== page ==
A bizarre series of murders begins in Los Angeles, where people start going bald and then become homicidal maniacs. But could the blame rest on a particularly dangerous form of LSD called Blue Sunshine the murderers took ten years before?
At a party, someone goes insane and murders three women. Falsely accused of the brutal killings, Jerry is on the run. More bizarre killings continue with alarming frequency all over town. Trying to clear his name, Jerry discovers the shocking truth...people are losing their hair and turning into violent psychopaths and the connection may be some LSD all the murderers took a decade before. Written by
Stefan Gierasch, who plays Lt. Jennings, was originally suppose to play the detective who pursues Zipkin throughout the film. Unfortunately after shooting an early scene Gierasch sustained a serious wound to his leg during an accident and Charles Siebert had to be brought in to fulfill the role. This is why Gierasch only briefly appears in the film. See more »
Stephanie, something's wrong with me and I don't know what it is. I've been having these awful nightmares, these headaches, the hair, it's driving me up the wall.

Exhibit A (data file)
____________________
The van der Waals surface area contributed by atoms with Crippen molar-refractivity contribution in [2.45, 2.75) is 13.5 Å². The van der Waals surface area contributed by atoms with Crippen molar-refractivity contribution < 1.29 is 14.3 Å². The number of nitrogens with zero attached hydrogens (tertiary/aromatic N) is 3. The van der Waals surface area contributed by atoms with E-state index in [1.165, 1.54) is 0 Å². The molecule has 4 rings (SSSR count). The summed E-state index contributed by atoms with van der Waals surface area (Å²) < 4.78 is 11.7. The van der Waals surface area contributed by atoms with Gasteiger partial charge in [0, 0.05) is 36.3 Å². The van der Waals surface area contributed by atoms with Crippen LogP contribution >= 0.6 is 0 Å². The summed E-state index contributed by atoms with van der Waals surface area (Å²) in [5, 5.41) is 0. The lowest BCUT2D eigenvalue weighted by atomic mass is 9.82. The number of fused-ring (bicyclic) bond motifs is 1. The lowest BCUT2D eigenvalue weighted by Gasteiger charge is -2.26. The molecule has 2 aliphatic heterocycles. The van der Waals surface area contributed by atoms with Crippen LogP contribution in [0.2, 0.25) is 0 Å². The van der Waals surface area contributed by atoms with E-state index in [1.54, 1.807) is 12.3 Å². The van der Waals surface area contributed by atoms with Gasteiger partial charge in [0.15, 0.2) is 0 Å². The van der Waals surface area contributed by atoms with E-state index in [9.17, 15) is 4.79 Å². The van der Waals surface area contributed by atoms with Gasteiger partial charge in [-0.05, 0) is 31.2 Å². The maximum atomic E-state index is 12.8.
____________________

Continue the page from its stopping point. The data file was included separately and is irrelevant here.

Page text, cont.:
Have some coffee.
See more »
This surprisingly intriguing horror film has people turning into bald,blue-skinned killers after dropping contaminated LSD ten years before."Blue Sunshine" is more fondly remembered for it's bald,thirty-something,ex-hippie murderers who are easily the most bizarre descendants of the living dead yet to reach the silver screen.This film is not easy to categorize:it's a horror film mixed with drug movie and also features paranoid urban legends and bizarre conspiracy theories.The title of this movie is taken from the name of a bad batch of 60s acid that seems to have some rather unfortunate long-term side effects.The film is badly lit and there are some dull spots,but "Blue Sunshine" is a must-see for experimental cinema enthusiasts.7 out of 10.
3 of 4 people found this review helpful.
Was this review helpful to you?